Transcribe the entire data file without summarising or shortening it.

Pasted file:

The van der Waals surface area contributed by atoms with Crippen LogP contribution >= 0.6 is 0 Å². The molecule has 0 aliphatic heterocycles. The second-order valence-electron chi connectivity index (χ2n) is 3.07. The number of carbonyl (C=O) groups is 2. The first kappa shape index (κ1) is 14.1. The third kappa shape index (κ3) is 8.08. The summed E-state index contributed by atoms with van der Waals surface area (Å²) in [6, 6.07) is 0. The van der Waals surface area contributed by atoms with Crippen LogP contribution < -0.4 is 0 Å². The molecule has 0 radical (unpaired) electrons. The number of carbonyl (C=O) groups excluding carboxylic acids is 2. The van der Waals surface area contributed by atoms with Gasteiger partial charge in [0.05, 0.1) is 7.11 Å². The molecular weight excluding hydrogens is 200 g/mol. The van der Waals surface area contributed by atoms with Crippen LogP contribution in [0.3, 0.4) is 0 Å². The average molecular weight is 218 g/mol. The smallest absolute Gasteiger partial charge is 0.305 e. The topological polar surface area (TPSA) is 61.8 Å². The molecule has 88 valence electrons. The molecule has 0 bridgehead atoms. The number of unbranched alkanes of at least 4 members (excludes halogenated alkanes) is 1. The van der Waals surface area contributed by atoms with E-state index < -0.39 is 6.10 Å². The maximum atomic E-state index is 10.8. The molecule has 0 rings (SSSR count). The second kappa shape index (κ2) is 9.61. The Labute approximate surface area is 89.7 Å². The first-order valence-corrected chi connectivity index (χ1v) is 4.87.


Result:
The van der Waals surface area contributed by atoms with Crippen LogP contribution >= 0.6 is 0 Å². The molecule has 0 aliphatic heterocycles. The second-order valence-electron chi connectivity index (χ2n) is 3.07. The number of carbonyl (C=O) groups is 2. The first kappa shape index (κ1) is 14.1. The third kappa shape index (κ3) is 8.08. The summed E-state index contributed by atoms with van der Waals surface area (Å²) in [6, 6.07) is 0. The van der Waals surface area contributed by atoms with Crippen LogP contribution < -0.4 is 0 Å². The molecule has 0 radical (unpaired) electrons. The number of carbonyl (C=O) groups excluding carboxylic acids is 2. The van der Waals surface area contributed by atoms with Gasteiger partial charge in [0.05, 0.1) is 7.11 Å². The molecular weight excluding hydrogens is 200 g/mol. The van der Waals surface area contributed by atoms with Crippen LogP contribution in [0.3, 0.4) is 0 Å². The average molecular weight is 218 g/mol. The smallest absolute Gasteiger partial charge is 0.305 e. The topological polar surface area (TPSA) is 61.8 Å². The molecule has 88 valence electrons. The molecule has 0 bridgehead atoms. The number of unbranched alkanes of at least 4 members (excludes halogenated alkanes) is 1. The van der Waals surface area contributed by atoms with E-state index < -0.39 is 6.10 Å². The maximum atomic E-state index is 10.8. The molecule has 0 rings (SSSR count). The second kappa shape index (κ2) is 9.61. The Labute approximate surface area is 89.7 Å². The first-order valence-corrected chi connectivity index (χ1v) is 4.87.